The Jem also echoes South Africa’s fascinating wine history. Made up of 40% Cabernet Sauvignon, it gives a nod to the more traditional wines produced in the country. Yet, with the inclusion of lesser-known grape varietals from the Mediterranean region, and the unique expression of the Waterford Estate terroir, it’s a wine that simply cannot and is not replicated anywhere else.

Visit our online shop to order The Jem or any of our other award-winning wines or gift sets. We deliver free of charge in South Africa.

by Waterford Estate
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A one-of-a-kind wine

If you’ve tasted the Waterford Estate Grenache Noir before, you’ll be thrilled to know that another vintage is on its way…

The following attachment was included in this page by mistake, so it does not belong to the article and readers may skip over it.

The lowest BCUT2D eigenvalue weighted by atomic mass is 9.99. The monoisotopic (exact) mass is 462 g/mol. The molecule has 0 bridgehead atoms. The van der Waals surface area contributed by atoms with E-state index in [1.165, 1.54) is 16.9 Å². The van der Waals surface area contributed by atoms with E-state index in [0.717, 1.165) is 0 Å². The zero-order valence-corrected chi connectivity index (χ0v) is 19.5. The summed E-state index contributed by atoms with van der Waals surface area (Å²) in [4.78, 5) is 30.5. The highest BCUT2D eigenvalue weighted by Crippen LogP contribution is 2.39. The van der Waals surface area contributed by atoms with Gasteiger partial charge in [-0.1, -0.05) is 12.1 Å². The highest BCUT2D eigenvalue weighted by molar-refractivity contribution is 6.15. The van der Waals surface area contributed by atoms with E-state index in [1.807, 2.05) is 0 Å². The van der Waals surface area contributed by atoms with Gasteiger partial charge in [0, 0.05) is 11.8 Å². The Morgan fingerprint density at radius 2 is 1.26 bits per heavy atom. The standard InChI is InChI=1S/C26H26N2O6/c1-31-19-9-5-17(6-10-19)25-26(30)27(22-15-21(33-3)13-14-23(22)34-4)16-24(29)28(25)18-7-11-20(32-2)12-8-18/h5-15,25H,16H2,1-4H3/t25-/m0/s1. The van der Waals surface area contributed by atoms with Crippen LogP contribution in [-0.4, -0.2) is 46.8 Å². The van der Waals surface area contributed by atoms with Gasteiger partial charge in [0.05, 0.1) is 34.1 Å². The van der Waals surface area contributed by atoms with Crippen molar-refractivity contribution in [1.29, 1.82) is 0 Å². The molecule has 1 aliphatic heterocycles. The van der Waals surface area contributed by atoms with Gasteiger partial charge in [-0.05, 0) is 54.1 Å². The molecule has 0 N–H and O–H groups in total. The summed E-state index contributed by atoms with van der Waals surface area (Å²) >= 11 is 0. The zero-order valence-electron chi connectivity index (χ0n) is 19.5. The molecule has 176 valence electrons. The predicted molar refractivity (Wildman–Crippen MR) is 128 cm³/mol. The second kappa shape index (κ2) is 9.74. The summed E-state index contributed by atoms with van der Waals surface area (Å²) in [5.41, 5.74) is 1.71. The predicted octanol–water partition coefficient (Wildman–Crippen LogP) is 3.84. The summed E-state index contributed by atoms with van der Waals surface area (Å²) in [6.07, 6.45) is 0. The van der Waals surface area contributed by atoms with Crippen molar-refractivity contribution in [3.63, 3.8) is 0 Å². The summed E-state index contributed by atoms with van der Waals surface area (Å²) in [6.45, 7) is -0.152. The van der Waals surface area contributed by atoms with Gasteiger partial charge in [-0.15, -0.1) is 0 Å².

It’s a few days before the Easter weekend and Mark le Roux, winemaker at Waterford Estate, is thinking about eggs. Not Easter eggs, as one might expect, but a certain egg-shaped wine tank in the cellar.

Right at this moment, the odd-looking tank is bubbling furiously with the promise of a beautiful red wine. Yes, 13 years after Grenache Noir was first planted on the estate, a 5th vintage of the Waterford Estate Grenache Noir is being born.

While Grenache Noir is relatively easy to grow on Waterford soils, Mark explains that the varietal is particularly sensitive to oak during the fermentation and ageing process, and that the wine easily absorbs the wood’s flavours. The porcelain egg, which echoes the shape of the ancient amphora, offers a practical solution: it’s neutral in flavour, yet the oval shape keeps the lees in suspension, adding subtle complexity to the wine.

Thanks to the porcelain’s unassuming character, the Grenache Noir is able to truly express the terroir – those elements that you see and feel when you walk through the vineyards on the farm. The dry, rocky soils, the sandstone, the fynbos, the olive trees, and the gentle sea breeze.